Editor's note: This story has been updated to reflect the Senate Education Committee voting out House Bill 21.
The Senate Education Committee voted 9-1 to drastically alter the House's primary piece of school finance legislation Friday by stripping out $1.5 billion in funding.
But with just days left in the special session, the committee's chairman suggested compromise with the lower chamber was still possible.
State Sen. Larry Taylor, R-Friendswood, said the $1.8 billion originally included in the lower chamber's bill, House Bill 21, set a "false expectation," but added that he’d continue to work with his counterpart in the lower chamber, House Public Education Committee Chairman Dan Huberty, R-Houston. On Tuesday, Taylor had described the House proposal as “not a long-term solution" and said he would not concede on the bulk of it.
The House and Senate may be headed for a stalemate over how to improve the state’s beleaguered public school finance system. The special session that Gov. Greg Abbott convened on July 18 must end by Wednesday. While the Senate has pushed for passing legislation requiring the system to be studied in advance of major changes during the 2019 legislative session, the House wants to inject more money into state schools now and thinks the issue has been reviewed enough.
Two days ago, Huberty said the lower chamber wouldn’t pass the Senate’s preferred measure – which would create a commission to study school finance – unless the Senate did the same with HB 21. And yesterday, nearly 1,500 local school superintendents and trustees urged the head of the Senate, Lt. Gov. Dan Patrick, to support HB 21 as approved by the House.
The Senate committee swiftly laid out a substitute bill Friday morning that would put $311 million into public schools, with funding from the Health and Human Services Commission. Taylor said he hoped the committee’s version of the bill would be voted on by the full Senate tomorrow, and then quickly advance to a conference committee.
Though the substitute bill passed, several senators who voted in favor of the measure voiced reservations. State Sen. Bob Hall, R-Edgewood, said the legislation was "spending money we do not have." State Sen. Don Huffines, R-Dallas, added he thought the bill was missing a school choice component.
Before the committee’s revisions, the House bill would have used a $1.8 billion infusion to increase the base per-student funding the state gives to school districts, in part by upping how much money is allotted to students who are dyslexic and bilingual. The bill, authored by Huberty, also would have created a transitional $200 million grant program over the next two years to help out some school districts that would be hardest-hit by the upcoming loss of a state aid program. About 250 small, rural school districts depend on the program, Additional State Aid for Tax Reduction, which is slated to expire in September.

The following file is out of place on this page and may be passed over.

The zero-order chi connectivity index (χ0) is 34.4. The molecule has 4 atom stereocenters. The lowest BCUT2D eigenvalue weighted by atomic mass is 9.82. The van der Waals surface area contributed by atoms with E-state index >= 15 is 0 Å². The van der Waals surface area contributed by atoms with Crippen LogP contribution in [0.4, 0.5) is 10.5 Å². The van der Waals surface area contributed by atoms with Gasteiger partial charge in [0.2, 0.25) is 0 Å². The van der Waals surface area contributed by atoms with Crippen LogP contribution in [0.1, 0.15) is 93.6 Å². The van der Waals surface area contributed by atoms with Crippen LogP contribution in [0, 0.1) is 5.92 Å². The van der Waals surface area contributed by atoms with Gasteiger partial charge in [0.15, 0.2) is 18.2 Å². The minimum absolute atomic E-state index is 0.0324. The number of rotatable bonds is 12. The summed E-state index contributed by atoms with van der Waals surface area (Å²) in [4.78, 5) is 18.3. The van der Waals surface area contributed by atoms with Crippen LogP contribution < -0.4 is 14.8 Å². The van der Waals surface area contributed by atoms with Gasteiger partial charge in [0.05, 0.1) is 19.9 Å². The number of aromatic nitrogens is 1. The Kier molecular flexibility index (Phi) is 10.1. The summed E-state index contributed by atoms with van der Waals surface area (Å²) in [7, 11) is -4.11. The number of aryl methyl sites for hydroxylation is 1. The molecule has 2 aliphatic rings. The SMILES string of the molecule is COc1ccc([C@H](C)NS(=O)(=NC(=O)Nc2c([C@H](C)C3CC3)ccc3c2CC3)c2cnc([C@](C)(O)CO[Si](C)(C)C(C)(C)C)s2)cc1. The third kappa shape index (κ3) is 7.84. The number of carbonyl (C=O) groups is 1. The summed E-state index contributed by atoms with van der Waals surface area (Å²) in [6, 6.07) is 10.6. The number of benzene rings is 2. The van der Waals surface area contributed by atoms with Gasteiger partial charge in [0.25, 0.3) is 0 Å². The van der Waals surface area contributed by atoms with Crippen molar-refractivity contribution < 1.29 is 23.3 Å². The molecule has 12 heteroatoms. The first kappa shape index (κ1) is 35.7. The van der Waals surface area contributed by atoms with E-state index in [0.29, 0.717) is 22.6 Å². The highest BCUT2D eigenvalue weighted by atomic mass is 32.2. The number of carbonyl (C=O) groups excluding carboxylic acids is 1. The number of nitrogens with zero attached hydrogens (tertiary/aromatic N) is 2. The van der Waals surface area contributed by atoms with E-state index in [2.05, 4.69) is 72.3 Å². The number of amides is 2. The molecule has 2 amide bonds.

A separate measure to extend the program for two years was voted out of a House committee Wednesday, after the lower chamber shot down similar legislation on the floor last week.
The committee’s substitute lessened or eliminated funding for nearly all of these items, including reducing by a quarter the amount of money dedicated to the transition grant program. It did leave largely intact a portion of the House bill that would gradually remove an existing financial penalty for school districts smaller than 300 square miles, that was originally intended to encourage them to consolidate.
Though some of the educators and school administrators who testified at Friday's committee hearing praised portions of the substitute bill, many asked that provisions from the House's measure be restored. Celina Moreno, a staff attorney with the Mexican American Legal Defense and Educational Fund, for example, said not adding money for bilingual students ignored an "actual and urgent student need."
The substitute also brought back a provision, similar to one cut from the original House bill, that will allocate $120 million to school districts and charter schools, intended to pay for facilities.
Along with dramatically different levels of funding, Huberty and Taylor also tap different sources for new education funds. When the House approved its version of HB 21 last Friday, it also okayed a companion piece of legislation to fund the measure. The two bills, HB 21 and House Bill 30, together would have found $1.8 billion for public schools by deferring a payment to them from fiscal year 2019 to 2020 – a mechanism Lt. Gov. Dan Patrick has compared to a “Ponzi scheme.”
Meanwhile, the Senate has tucked a few provisions to increase funding for public schools into a separate "private school choice” bill. The money for those provisions would come from delaying payments to health care companies that provide Medicaid. The House has repeatedly voted against subsidizing private school tuition with state funding, and its Public Education Committee last week struck that portion from the measure, Senate Bill 2 – essentially gutting it.
On Tuesday, as Taylor publicly announced he could not abide by the House education plan, Patrick backed him, releasing a statement that described public education as “a top priority for the majority of Republican senators." Patrick added that GOP senators were "absolutely right that simply adding more funding without a focus on teachers and educational outcomes, as is being proposed, accomplishes very little."